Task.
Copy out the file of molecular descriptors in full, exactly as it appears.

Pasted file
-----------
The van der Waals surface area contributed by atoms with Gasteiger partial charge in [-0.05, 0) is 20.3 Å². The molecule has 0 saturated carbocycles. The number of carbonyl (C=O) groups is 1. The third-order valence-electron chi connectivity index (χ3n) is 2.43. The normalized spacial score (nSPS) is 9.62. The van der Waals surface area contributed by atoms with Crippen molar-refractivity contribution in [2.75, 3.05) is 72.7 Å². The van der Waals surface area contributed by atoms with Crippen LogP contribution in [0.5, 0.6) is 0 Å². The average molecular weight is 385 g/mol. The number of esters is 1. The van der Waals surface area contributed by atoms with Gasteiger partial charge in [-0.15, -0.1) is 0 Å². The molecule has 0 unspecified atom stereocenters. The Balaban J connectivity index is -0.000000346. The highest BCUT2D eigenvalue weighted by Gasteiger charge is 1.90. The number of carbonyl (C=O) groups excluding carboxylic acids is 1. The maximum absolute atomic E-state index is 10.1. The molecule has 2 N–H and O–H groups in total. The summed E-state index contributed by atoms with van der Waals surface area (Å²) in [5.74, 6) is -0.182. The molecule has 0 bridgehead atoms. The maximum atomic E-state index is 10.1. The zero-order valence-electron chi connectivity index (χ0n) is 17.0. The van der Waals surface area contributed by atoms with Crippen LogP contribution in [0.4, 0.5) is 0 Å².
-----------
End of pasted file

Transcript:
The van der Waals surface area contributed by atoms with Gasteiger partial charge in [-0.05, 0) is 20.3 Å². The molecule has 0 saturated carbocycles. The number of carbonyl (C=O) groups is 1. The third-order valence-electron chi connectivity index (χ3n) is 2.43. The normalized spacial score (nSPS) is 9.62. The van der Waals surface area contributed by atoms with Crippen molar-refractivity contribution in [2.75, 3.05) is 72.7 Å². The van der Waals surface area contributed by atoms with Crippen LogP contribution in [0.5, 0.6) is 0 Å². The average molecular weight is 385 g/mol. The number of esters is 1. The van der Waals surface area contributed by atoms with Gasteiger partial charge in [-0.15, -0.1) is 0 Å². The molecule has 0 unspecified atom stereocenters. The Balaban J connectivity index is -0.000000346. The highest BCUT2D eigenvalue weighted by Gasteiger charge is 1.90. The number of carbonyl (C=O) groups excluding carboxylic acids is 1. The maximum absolute atomic E-state index is 10.1. The molecule has 2 N–H and O–H groups in total. The summed E-state index contributed by atoms with van der Waals surface area (Å²) in [5.74, 6) is -0.182. The molecule has 0 bridgehead atoms. The maximum atomic E-state index is 10.1. The zero-order valence-electron chi connectivity index (χ0n) is 17.0. The van der Waals surface area contributed by atoms with Crippen LogP contribution in [0.4, 0.5) is 0 Å².